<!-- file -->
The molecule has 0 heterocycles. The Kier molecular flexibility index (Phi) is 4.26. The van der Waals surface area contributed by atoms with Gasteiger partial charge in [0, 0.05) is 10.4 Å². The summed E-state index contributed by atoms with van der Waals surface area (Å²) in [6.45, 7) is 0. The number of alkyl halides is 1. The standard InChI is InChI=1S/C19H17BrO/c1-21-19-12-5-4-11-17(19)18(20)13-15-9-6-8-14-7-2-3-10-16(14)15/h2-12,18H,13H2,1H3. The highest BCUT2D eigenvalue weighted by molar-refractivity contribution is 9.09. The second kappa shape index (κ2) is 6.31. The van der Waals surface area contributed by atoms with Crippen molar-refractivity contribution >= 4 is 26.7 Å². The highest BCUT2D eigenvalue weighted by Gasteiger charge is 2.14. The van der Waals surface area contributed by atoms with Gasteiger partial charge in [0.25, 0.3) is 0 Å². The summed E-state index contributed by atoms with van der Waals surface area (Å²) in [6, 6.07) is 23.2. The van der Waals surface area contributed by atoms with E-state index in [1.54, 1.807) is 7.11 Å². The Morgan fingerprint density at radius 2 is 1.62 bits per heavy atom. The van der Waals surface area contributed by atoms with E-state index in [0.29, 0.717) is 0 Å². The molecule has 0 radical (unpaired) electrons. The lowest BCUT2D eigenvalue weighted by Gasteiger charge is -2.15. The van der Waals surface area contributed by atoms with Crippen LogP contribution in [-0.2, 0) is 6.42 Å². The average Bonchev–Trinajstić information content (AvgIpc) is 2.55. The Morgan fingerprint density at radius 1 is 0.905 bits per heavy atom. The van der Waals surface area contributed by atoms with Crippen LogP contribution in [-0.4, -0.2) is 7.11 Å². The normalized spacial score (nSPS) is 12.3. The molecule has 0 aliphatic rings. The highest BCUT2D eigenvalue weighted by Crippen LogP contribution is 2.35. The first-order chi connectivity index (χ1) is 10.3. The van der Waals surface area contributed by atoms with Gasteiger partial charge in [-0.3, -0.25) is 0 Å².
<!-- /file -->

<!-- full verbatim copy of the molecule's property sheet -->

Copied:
The molecule has 0 heterocycles. The Kier molecular flexibility index (Phi) is 4.26. The van der Waals surface area contributed by atoms with Gasteiger partial charge in [0, 0.05) is 10.4 Å². The summed E-state index contributed by atoms with van der Waals surface area (Å²) in [6.45, 7) is 0. The number of alkyl halides is 1. The standard InChI is InChI=1S/C19H17BrO/c1-21-19-12-5-4-11-17(19)18(20)13-15-9-6-8-14-7-2-3-10-16(14)15/h2-12,18H,13H2,1H3. The highest BCUT2D eigenvalue weighted by molar-refractivity contribution is 9.09. The second kappa shape index (κ2) is 6.31. The van der Waals surface area contributed by atoms with Crippen molar-refractivity contribution >= 4 is 26.7 Å². The highest BCUT2D eigenvalue weighted by Gasteiger charge is 2.14. The van der Waals surface area contributed by atoms with Gasteiger partial charge in [0.25, 0.3) is 0 Å². The summed E-state index contributed by atoms with van der Waals surface area (Å²) in [6, 6.07) is 23.2. The van der Waals surface area contributed by atoms with E-state index in [1.54, 1.807) is 7.11 Å². The Morgan fingerprint density at radius 2 is 1.62 bits per heavy atom. The van der Waals surface area contributed by atoms with E-state index in [0.29, 0.717) is 0 Å². The molecule has 0 radical (unpaired) electrons. The lowest BCUT2D eigenvalue weighted by Gasteiger charge is -2.15. The van der Waals surface area contributed by atoms with Crippen LogP contribution in [-0.2, 0) is 6.42 Å². The average Bonchev–Trinajstić information content (AvgIpc) is 2.55. The Morgan fingerprint density at radius 1 is 0.905 bits per heavy atom. The van der Waals surface area contributed by atoms with Crippen LogP contribution in [-0.4, -0.2) is 7.11 Å². The normalized spacial score (nSPS) is 12.3. The molecule has 0 aliphatic rings. The highest BCUT2D eigenvalue weighted by Crippen LogP contribution is 2.35. The first-order chi connectivity index (χ1) is 10.3. The van der Waals surface area contributed by atoms with Gasteiger partial charge in [-0.3, -0.25) is 0 Å².